@CodingItWrong Also, I think it's worth allowing people to tweak their IDE (for one, future maintainers come from there), but of course that makes distributing updates harder.
That's why I think for practical considerations, editing the IDE will always stay a tinker toy, and if you really want that as a feature, you'll create an extension interface anyway, in which case the IDE can be read-only.
@CodingItWrong Sorry, not sure if I saw this or answered at the time. In general, I'm working on Stacksmith, though right now I've hit a bit of a barrier that kept me from working on it at all.
About the future... I'm not really sure tweaking will ever be what a majority does, but learning from how your IDE does things by reviewing its code (written in the same language) I think has a future. It also makes for a great test case for a new language to use it to write its own IDE etc.
@CodingItWrong (I.e. once you have an Xcode project that builds for iOS, you can consume frameworks from SwiftPM packages from it and they'll be built for iOS. It's just a SwiftPM executable target that I haven't managed to make build for iOS last I tried.
@CodingItWrong You'd need an Xcode project for the basic settings for an iOS app (SwiftPM AFAIK only builds native), but you could move all your code into a Swift package and call that from main.swift.
like if i could have pair programmed with my dad when i was a kid? or together with my brother on the little games we made together?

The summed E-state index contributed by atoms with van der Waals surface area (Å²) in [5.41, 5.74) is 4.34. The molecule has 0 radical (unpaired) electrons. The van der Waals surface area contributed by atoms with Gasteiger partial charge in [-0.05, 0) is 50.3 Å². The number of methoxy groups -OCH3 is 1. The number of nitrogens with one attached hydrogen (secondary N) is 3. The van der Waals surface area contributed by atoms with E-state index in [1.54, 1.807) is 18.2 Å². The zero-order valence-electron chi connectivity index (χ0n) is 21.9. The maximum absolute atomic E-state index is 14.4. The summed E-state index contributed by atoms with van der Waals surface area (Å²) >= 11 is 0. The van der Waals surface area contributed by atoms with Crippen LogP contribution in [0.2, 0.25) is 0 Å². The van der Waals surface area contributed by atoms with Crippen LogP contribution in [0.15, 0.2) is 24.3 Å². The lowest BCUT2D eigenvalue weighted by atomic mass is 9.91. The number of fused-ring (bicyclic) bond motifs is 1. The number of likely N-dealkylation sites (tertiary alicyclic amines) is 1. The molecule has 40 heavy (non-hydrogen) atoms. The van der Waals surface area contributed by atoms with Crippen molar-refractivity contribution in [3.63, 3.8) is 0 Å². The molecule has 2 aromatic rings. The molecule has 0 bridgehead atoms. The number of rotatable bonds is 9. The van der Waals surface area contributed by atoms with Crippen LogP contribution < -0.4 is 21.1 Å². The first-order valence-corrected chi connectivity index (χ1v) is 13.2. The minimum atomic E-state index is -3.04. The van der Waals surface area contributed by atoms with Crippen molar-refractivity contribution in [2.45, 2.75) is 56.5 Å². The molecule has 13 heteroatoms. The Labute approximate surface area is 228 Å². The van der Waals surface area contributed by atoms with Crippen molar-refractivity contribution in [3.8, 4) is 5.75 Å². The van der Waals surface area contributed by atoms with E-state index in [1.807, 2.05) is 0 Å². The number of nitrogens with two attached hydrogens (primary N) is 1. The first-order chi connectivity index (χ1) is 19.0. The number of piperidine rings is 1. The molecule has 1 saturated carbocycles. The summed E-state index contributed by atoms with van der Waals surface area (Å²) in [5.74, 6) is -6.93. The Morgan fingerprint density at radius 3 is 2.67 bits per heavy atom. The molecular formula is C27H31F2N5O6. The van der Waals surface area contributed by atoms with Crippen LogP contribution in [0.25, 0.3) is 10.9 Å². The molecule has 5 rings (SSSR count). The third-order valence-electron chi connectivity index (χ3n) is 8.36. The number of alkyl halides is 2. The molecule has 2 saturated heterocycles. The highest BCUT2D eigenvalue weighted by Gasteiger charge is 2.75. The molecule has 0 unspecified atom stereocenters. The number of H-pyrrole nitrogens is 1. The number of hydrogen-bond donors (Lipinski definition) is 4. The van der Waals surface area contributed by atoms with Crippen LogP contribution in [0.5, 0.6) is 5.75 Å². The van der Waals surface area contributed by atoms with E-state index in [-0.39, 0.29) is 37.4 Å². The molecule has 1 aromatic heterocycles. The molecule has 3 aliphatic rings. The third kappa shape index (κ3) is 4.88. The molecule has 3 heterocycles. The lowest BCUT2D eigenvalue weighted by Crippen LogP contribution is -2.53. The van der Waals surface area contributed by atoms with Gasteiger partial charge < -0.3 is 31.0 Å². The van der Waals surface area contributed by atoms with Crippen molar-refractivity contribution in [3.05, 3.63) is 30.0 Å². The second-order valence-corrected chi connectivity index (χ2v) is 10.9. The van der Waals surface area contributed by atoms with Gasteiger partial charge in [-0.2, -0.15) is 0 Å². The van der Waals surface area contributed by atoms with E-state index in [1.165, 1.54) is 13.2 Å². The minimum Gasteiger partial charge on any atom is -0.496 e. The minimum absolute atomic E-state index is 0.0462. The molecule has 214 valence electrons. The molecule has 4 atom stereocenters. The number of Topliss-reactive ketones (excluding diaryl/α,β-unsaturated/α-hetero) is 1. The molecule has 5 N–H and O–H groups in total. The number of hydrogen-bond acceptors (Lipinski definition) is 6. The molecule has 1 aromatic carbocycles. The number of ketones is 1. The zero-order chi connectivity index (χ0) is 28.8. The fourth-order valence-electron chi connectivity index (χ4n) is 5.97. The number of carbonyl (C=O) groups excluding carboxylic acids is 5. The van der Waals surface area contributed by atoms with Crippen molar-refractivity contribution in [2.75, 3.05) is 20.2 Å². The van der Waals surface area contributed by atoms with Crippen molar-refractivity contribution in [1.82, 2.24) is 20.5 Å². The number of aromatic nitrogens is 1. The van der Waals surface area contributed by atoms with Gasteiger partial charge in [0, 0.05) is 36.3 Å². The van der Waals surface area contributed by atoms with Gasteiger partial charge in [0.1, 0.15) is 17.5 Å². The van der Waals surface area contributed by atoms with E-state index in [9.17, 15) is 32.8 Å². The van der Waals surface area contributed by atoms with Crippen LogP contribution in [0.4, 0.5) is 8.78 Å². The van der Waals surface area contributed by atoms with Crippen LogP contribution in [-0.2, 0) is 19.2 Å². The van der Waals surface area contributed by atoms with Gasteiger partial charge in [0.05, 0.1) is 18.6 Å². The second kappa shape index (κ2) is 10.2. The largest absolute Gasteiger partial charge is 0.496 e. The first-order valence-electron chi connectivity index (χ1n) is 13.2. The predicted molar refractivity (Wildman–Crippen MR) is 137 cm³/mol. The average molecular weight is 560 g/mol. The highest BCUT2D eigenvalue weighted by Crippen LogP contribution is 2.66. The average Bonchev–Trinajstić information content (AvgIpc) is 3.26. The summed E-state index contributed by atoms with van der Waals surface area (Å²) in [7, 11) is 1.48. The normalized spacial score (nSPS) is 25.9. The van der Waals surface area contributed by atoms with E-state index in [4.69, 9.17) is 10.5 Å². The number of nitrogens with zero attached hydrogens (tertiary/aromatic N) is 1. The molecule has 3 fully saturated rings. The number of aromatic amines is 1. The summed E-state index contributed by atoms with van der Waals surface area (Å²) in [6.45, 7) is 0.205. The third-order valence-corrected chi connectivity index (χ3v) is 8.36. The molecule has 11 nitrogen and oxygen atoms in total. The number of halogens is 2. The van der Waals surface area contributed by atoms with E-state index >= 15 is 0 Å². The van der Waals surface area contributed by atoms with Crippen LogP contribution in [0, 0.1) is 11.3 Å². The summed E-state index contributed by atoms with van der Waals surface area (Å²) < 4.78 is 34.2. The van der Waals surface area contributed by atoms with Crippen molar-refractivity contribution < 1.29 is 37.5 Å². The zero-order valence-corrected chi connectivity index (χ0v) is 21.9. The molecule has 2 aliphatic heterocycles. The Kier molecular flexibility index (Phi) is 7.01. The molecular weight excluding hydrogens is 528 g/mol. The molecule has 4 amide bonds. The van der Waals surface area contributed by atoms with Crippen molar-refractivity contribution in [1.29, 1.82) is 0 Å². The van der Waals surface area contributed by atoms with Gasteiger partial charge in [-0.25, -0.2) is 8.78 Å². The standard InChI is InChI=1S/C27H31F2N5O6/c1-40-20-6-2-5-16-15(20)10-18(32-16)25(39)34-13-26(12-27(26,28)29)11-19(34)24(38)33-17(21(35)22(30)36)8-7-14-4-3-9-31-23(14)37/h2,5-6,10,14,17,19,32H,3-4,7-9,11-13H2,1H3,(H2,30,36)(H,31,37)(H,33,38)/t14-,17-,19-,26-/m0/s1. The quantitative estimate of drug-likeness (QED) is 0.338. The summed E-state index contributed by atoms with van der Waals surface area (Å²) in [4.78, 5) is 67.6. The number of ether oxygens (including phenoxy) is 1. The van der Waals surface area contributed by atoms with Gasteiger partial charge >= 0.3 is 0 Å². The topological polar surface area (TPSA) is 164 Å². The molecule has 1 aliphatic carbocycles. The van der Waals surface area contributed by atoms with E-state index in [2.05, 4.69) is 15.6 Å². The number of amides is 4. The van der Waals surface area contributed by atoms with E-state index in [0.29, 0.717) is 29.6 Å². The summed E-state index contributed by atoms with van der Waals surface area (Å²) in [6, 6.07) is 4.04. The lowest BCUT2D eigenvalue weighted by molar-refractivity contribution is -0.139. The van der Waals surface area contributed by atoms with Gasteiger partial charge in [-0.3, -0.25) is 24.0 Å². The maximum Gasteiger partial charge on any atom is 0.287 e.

that would have been amazeballs for learning and fun
I always found it disappointing that desktop environments usually only support a single mouse pointer and a single focused window / insertion point for keyboard input.
Unixy systems might support multihead where devices could be routed to separate desktops, but I'm thinking more like
If you had a very large 4k tv hooked up two a computer with two keyboards and two mice/trackpads, and did pair programming with a colleague or a child, able to edit separate windows/tabs or the same one simultaneously.
@CodingItWrong Doesn’t SwiftPM basically solve that issue? At the cost of not having a UI, but still.
Note: I've moved my streams back to Sundays 5pm CET (8am PST). I'm currently playing Sam & Max Season 2, the point-and-click adventure from the naughts.
Taking a break from streaming each morning, might slowly go back to that in a few games, it was fun, but I miss sleeping in.
BTW — I did some videos where I ramble about writing a programming language. Currently covers the basics of tokenizing, parsing, and of implementing my own bytecode interpreter VM.
(PS — the first two episodes have the cam covering app output, apologies)
Still, the JPEG decoding slowness rings true. I do remember finding some image files I had converted from JPEG to (dithered!) GIF in one of my backups. That was probably exactly for the reason he mentions: That I had more apps that could open GIFs than JPEGs and that it was faster.
Recently discovered Adrian's Digital Basement, a video series about retro computers. He revived a Macintosh Color Classic.
I had totally forgotten that JPEG decoding took this long back then, but as soon as he showed it, I recognized the JPEGView progress cursor, which I wouldn't have seen had it been faster. And the Mac I sued back then was a 68LC040 too.
I make a HyperCard clone at https://stacksmith.org
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